Why did you decide to pursue a graduate degree?
After over 20 years of professional practice as an elementary school teacher, I chose to begin a PhD to further my scholarly ability to theorize my passion for childrens’ outdoor play and learning.
Why did you decide to study at UBC?
My family have been settlers in Vancouver for generations. I attended UBC as an undergraduate student, and am honoured to be able to attend UBC again as a mature graduate student.
What is it specifically, that your program offers, that attracted you?
Many faculty are scholars with backgrounds in both theory and practice, which is invaluable in my research niche.
What was the best surprise about UBC or life in Vancouver?
Becoming a grad student at my stage of life is not as unusual as I had thought. There are plenty of mature students on campus!
What aspect of your graduate program do you enjoy the most or are looking forward to with the greatest curiosity?
I deeply enjoy the research process. I find great satisfaction in data collection, discussions with colleagues, reading and writing about my research niche.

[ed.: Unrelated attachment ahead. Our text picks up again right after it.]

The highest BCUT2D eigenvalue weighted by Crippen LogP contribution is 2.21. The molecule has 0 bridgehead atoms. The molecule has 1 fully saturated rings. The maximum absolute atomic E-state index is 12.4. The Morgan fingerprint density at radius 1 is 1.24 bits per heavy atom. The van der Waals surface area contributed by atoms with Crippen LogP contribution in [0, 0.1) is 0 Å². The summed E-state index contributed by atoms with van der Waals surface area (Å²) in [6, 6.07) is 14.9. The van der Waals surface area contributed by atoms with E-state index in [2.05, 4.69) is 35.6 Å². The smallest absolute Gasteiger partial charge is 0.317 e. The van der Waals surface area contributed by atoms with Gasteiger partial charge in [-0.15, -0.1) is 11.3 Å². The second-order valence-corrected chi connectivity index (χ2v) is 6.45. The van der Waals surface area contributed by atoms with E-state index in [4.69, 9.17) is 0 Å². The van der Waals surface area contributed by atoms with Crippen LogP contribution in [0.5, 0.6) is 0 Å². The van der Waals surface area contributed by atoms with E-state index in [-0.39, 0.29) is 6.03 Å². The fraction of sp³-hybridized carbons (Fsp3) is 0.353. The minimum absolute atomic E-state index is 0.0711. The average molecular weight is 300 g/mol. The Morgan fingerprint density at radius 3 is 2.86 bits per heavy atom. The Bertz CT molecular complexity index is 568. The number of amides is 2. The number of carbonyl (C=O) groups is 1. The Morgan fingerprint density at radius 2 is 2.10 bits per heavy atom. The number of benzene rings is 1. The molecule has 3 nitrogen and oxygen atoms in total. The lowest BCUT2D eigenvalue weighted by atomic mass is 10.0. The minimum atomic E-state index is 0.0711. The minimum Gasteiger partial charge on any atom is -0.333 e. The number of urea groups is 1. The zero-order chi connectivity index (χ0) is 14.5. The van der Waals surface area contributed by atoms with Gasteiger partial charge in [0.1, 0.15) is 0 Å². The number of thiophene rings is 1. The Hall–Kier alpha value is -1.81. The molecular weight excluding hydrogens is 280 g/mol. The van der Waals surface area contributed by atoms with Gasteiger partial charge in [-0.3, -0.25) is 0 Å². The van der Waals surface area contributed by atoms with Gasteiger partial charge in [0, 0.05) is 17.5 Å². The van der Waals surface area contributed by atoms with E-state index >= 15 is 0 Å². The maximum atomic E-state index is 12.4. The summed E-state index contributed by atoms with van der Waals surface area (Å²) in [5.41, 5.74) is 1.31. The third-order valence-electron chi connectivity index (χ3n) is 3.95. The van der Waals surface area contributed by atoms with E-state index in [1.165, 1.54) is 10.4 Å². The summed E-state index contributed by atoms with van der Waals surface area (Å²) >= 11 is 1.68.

What do you see as your biggest challenge(s) in your future career?
As a mature student, I have so few years left in my career!
What aspects of your life or career before now have best prepared you for your UBC graduate program?
Being a mother and an educator over decades has built up my resiliency, with a perspective that grad school is for my own enjoyment, rather than a means to an end.
What do you like to do for fun or relaxation?
I am a wife and a mother of three. Our life is busy! In our downtime we enjoy skiing, boating, and hiking as a family.
What advice do you have for new graduate students?
There is a lot of life to live outside of being a graduate student in Vancouver. Be sure to make time for play and joy. Get up in the mountains, get out on the water, and into a garden! This is just one season of your life, not your whole life.